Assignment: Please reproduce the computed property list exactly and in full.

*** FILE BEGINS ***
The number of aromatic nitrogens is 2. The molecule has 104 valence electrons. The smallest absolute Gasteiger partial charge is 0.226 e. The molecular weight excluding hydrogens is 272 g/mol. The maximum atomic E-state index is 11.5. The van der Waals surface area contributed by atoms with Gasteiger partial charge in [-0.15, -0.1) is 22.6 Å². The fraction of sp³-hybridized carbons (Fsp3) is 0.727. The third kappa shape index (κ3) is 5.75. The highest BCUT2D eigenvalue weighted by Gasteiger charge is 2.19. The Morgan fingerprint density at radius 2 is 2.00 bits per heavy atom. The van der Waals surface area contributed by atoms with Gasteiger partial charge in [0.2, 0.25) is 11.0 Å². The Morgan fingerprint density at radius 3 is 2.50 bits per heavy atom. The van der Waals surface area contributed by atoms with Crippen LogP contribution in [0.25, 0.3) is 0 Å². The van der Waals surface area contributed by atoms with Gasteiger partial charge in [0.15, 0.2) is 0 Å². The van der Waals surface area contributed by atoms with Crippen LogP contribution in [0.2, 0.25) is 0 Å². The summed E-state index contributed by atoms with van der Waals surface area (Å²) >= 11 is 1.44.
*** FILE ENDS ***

The number of aromatic nitrogens is 2. The molecule has 104 valence electrons. The smallest absolute Gasteiger partial charge is 0.226 e. The molecular weight excluding hydrogens is 272 g/mol. The maximum atomic E-state index is 11.5. The van der Waals surface area contributed by atoms with Gasteiger partial charge in [-0.15, -0.1) is 22.6 Å². The fraction of sp³-hybridized carbons (Fsp3) is 0.727. The third kappa shape index (κ3) is 5.75. The highest BCUT2D eigenvalue weighted by Gasteiger charge is 2.19. The Morgan fingerprint density at radius 2 is 2.00 bits per heavy atom. The van der Waals surface area contributed by atoms with Gasteiger partial charge in [0.2, 0.25) is 11.0 Å². The Morgan fingerprint density at radius 3 is 2.50 bits per heavy atom. The van der Waals surface area contributed by atoms with Crippen LogP contribution in [0.25, 0.3) is 0 Å². The van der Waals surface area contributed by atoms with Gasteiger partial charge in [0.15, 0.2) is 0 Å². The van der Waals surface area contributed by atoms with Crippen LogP contribution in [0.2, 0.25) is 0 Å². The summed E-state index contributed by atoms with van der Waals surface area (Å²) >= 11 is 1.44.